The price of war

I often spend time sitting at my local Dunkin, just people watching. I do something I call sketching, but what I mean is writing out little descriptive paragraphs about the people in the place with me. It’s a writing exercise.

There’s a lot of kids, of course, drinking smoothies and soaking up the free wifi. Cops and people stopping in for a coffee before or after work. There are all sorts of people, just looking for a sugar fix.

There are a lot of older men who come in. They get small cups of coffee, and they sit around making conversation with anyone who catches their eye. Many of them are not well. Some are homeless, filthy. Some are just angry. Pretty much at everything.

These men are a common sight in my hometown. They’re Vietnam vets. And once or twice a year they all get together and march in the parade. But between those times, Veterans Day and Memorial Day, we pretty much ignore them. They go into stores, sometimes causing trouble, sometimes just making people uncomfortable.

Not me, though. Well, that’s a lie. I get uncomfortable too. But I do my best to not show it.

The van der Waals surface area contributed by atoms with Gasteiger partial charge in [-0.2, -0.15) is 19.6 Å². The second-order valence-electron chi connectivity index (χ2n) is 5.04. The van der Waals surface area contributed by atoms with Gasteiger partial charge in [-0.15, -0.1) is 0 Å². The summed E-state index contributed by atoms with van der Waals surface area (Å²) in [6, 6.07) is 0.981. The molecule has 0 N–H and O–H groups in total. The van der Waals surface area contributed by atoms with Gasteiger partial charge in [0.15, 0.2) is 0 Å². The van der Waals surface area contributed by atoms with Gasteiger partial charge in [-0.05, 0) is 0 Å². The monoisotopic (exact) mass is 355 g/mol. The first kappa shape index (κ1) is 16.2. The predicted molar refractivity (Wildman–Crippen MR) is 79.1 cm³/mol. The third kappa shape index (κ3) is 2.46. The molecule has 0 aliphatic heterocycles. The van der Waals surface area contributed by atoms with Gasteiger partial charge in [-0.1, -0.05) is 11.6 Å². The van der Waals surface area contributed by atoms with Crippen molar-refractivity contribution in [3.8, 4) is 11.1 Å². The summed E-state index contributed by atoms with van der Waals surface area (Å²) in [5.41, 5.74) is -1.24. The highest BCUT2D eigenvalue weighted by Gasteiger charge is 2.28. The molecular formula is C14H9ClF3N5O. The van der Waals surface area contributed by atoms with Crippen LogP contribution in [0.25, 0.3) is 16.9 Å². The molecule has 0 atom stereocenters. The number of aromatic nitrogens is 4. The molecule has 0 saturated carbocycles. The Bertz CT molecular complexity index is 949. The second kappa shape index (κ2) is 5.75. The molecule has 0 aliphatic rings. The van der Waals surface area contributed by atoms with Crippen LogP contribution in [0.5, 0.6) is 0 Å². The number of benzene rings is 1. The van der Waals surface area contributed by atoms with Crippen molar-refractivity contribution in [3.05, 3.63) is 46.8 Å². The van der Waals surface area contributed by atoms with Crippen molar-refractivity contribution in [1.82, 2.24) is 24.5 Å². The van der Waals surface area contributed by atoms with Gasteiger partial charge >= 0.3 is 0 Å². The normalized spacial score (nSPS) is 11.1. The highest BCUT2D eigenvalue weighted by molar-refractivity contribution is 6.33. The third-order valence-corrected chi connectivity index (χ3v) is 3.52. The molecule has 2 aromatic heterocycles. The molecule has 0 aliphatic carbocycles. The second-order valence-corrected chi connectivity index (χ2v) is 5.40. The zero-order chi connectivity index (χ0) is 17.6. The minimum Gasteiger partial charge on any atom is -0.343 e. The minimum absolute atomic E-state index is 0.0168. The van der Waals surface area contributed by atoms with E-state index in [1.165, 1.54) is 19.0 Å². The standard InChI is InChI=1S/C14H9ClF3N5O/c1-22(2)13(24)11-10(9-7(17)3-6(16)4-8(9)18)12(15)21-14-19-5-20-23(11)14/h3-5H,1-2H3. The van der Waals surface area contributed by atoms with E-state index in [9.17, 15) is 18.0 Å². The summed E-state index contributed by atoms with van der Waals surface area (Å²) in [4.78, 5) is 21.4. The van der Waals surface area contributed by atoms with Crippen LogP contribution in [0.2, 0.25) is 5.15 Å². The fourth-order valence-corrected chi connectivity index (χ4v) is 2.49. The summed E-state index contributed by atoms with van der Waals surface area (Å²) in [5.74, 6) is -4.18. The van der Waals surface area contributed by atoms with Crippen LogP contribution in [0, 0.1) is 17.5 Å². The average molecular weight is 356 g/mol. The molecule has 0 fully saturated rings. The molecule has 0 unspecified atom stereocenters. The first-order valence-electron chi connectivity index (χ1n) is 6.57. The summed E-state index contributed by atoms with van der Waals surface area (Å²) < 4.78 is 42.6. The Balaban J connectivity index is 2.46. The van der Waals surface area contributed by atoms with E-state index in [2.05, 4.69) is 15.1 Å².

I do my best because these men were sent into a nightmare situation. They came backpablo(2) damaged, in body and mind. The best of them came back with night terrors. The worst of them could be said to not have come back at all. Their bodies did, and they walk around in the world. But their minds are still in the jungle. 

This generation of broken men has surrounded me my whole life. I was taught by them in JR ROTC. I had friends who were the children and grandchildren of them. My first father in law was a Vietnam vet. He once almost planted a knife in his younger son’s throat because he accidentally startled him in the middle of the night. I and many women and men of my generation have sat at the knees of these Veterans and learned well the price of war.

And yet, it never ends. My generation has sent its share of young men and women overseas. One buddy of mine had a panic attack at New Year when people started popping balloons. 

Another one killed himself last year. He left a wife and a bunch of kids. The terror of war finally got to him.

In a few decades, this town will still be full of men walking around, maybe homeless. Maybe just broken. They’ll be from my graduating class of ’05 or later years. We’re too late to change that.

But damn it, if we keep beating the drums of war, we’ll just keep breaking these kids. We’ll weaken generation after generation, not in service to our country but service to the rattling of useless sabers. We aren’t any safer. We’re just poorer.

And the next wave of broken men drinking coffee in Dunkin will be from the graduating class of 2020. 


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